Excerpt from the book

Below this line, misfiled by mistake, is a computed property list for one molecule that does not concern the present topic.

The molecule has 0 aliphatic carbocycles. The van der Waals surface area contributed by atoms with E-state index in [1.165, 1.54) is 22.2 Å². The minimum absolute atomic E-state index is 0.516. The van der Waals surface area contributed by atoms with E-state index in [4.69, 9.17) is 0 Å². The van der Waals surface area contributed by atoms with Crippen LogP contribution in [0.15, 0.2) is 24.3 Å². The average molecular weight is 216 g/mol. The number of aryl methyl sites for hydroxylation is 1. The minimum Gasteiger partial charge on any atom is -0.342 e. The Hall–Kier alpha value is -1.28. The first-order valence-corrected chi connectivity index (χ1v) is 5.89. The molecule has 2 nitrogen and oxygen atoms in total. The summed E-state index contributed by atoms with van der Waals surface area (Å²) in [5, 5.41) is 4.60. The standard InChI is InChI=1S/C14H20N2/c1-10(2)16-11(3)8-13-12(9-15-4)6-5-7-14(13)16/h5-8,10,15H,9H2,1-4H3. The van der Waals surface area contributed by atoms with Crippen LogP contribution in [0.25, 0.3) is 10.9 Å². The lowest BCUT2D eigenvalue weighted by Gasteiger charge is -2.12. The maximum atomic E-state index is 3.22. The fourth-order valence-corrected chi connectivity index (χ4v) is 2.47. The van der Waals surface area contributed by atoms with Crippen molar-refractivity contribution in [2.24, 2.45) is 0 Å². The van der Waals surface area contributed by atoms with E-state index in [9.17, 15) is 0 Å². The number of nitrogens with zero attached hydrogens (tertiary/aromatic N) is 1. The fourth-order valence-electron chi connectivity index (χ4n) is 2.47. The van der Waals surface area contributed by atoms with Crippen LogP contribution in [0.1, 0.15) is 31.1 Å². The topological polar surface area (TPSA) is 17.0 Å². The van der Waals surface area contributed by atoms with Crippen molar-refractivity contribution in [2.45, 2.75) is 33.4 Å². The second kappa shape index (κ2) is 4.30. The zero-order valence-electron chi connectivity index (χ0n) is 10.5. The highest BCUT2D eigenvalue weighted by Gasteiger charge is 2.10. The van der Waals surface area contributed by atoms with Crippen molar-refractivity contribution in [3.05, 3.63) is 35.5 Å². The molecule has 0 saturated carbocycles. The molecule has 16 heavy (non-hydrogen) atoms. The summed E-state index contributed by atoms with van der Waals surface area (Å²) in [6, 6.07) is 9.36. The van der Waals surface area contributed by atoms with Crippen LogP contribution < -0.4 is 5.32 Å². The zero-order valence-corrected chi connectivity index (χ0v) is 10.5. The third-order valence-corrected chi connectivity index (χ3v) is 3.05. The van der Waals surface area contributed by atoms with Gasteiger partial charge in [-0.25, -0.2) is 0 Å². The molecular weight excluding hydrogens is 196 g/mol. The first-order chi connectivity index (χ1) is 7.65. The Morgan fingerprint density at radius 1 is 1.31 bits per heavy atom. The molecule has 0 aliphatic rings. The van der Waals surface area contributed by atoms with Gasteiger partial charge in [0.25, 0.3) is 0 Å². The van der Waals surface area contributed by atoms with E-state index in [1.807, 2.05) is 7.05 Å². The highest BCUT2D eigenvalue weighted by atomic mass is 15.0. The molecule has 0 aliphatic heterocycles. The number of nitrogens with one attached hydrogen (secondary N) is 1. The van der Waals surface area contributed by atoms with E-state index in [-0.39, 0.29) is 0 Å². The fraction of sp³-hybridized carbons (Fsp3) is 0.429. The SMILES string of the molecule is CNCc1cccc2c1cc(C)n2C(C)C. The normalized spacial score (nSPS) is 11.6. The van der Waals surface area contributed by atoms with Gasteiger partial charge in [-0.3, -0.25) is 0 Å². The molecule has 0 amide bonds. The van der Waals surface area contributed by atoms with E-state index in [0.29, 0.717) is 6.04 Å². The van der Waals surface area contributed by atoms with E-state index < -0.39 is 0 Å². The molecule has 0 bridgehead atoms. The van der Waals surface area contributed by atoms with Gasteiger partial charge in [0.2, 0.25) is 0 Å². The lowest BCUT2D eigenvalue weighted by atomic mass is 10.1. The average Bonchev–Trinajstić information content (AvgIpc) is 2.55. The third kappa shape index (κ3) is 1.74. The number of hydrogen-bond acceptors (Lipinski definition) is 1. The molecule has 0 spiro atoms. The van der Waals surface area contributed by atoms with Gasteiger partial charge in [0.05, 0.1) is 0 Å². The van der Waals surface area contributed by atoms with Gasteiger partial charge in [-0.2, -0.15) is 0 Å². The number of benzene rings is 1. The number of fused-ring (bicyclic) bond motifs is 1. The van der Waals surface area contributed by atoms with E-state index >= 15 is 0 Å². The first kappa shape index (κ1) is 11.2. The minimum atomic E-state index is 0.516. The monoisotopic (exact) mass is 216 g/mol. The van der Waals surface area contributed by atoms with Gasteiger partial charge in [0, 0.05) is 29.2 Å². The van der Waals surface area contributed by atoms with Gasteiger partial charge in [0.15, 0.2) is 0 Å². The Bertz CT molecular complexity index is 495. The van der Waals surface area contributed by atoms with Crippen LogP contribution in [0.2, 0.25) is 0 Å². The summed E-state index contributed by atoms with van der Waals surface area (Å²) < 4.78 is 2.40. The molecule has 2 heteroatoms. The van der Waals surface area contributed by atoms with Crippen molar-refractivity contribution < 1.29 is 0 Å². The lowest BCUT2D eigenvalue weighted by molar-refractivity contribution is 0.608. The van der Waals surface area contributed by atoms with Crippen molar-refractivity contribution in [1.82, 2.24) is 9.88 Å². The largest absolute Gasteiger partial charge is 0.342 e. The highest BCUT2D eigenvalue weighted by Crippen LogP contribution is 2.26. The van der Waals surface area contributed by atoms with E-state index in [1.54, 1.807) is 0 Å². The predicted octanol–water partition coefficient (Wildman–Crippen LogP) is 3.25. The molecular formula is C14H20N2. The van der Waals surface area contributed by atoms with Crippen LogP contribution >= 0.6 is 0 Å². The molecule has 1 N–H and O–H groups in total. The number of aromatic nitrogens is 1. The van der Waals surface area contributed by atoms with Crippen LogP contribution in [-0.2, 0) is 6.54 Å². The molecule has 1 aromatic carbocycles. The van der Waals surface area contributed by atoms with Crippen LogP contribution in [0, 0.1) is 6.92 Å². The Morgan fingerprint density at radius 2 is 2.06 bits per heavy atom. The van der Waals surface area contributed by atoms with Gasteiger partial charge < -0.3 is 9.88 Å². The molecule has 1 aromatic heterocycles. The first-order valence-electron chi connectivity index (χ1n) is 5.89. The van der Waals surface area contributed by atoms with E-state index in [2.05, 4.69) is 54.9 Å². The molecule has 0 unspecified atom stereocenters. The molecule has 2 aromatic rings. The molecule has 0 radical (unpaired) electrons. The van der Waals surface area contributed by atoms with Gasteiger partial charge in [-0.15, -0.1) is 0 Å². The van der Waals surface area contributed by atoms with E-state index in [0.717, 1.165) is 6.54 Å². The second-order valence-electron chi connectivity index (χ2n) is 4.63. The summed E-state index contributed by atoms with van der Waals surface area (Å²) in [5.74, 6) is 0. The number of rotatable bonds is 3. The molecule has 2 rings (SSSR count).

In the early 1880s, one of Beirut’s flourishing printing presses published the first six volumes of a monumental Arabic encyclopedia: Dā’irat al-ma֫ārif, composed by Butrus al-Bustānī. In the fifth volume, the city’s most prolific nineteenth-century writer and influential public intellectual dedicated ten pages to the long history of Beirut. The encyclopedia entry, which culminates in lists of architectural landmarks and demographic details, not only informs the reader of Beirut’s coordinates in the global grid of latitudes and longitudes, in the Arabic alphabetical order ‘Bayrut’ also ranges between the entries for Peru (Bayrū) and Perugia (Bayrūjā). In a world of words, the city of Beirut had entered the academic stage of urban representations. In the Beirut entry of Dā’irat al-ma֫ārif the entire history of the Eastern Mediterranean and Greater Syria—or Bilad al-Sham—is told as the story of the changing fortunes of this city.